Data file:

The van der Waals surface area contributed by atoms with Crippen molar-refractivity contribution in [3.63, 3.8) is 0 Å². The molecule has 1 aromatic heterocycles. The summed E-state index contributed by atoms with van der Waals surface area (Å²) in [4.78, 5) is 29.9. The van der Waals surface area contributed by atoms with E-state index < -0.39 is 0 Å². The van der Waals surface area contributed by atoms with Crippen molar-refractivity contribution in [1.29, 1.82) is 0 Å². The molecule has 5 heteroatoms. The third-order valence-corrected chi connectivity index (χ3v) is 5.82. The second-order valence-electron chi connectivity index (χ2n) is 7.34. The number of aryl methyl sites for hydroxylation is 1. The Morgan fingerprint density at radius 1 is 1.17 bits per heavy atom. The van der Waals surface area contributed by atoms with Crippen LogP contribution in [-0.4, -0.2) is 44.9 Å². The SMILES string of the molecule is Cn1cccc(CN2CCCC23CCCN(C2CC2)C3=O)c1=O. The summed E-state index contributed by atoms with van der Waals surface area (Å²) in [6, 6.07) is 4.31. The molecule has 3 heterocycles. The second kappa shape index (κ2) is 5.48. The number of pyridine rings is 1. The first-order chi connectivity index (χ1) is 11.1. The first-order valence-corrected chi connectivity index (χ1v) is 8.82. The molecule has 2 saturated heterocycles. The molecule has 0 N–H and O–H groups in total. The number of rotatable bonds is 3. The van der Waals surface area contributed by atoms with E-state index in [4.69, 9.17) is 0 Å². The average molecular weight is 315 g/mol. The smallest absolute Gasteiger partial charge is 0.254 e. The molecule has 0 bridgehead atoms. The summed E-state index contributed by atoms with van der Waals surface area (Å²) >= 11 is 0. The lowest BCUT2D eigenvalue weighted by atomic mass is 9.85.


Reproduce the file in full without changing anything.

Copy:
The van der Waals surface area contributed by atoms with Crippen molar-refractivity contribution in [3.63, 3.8) is 0 Å². The molecule has 1 aromatic heterocycles. The summed E-state index contributed by atoms with van der Waals surface area (Å²) in [4.78, 5) is 29.9. The van der Waals surface area contributed by atoms with E-state index < -0.39 is 0 Å². The van der Waals surface area contributed by atoms with Crippen molar-refractivity contribution in [1.29, 1.82) is 0 Å². The molecule has 5 heteroatoms. The third-order valence-corrected chi connectivity index (χ3v) is 5.82. The second-order valence-electron chi connectivity index (χ2n) is 7.34. The number of aryl methyl sites for hydroxylation is 1. The Morgan fingerprint density at radius 1 is 1.17 bits per heavy atom. The van der Waals surface area contributed by atoms with Crippen LogP contribution in [-0.4, -0.2) is 44.9 Å². The SMILES string of the molecule is Cn1cccc(CN2CCCC23CCCN(C2CC2)C3=O)c1=O. The summed E-state index contributed by atoms with van der Waals surface area (Å²) in [6, 6.07) is 4.31. The molecule has 3 heterocycles. The second kappa shape index (κ2) is 5.48. The number of pyridine rings is 1. The first-order chi connectivity index (χ1) is 11.1. The first-order valence-corrected chi connectivity index (χ1v) is 8.82. The molecule has 2 saturated heterocycles. The molecule has 0 N–H and O–H groups in total. The number of rotatable bonds is 3. The van der Waals surface area contributed by atoms with E-state index in [4.69, 9.17) is 0 Å². The average molecular weight is 315 g/mol. The smallest absolute Gasteiger partial charge is 0.254 e. The molecule has 0 bridgehead atoms. The summed E-state index contributed by atoms with van der Waals surface area (Å²) >= 11 is 0. The lowest BCUT2D eigenvalue weighted by atomic mass is 9.85.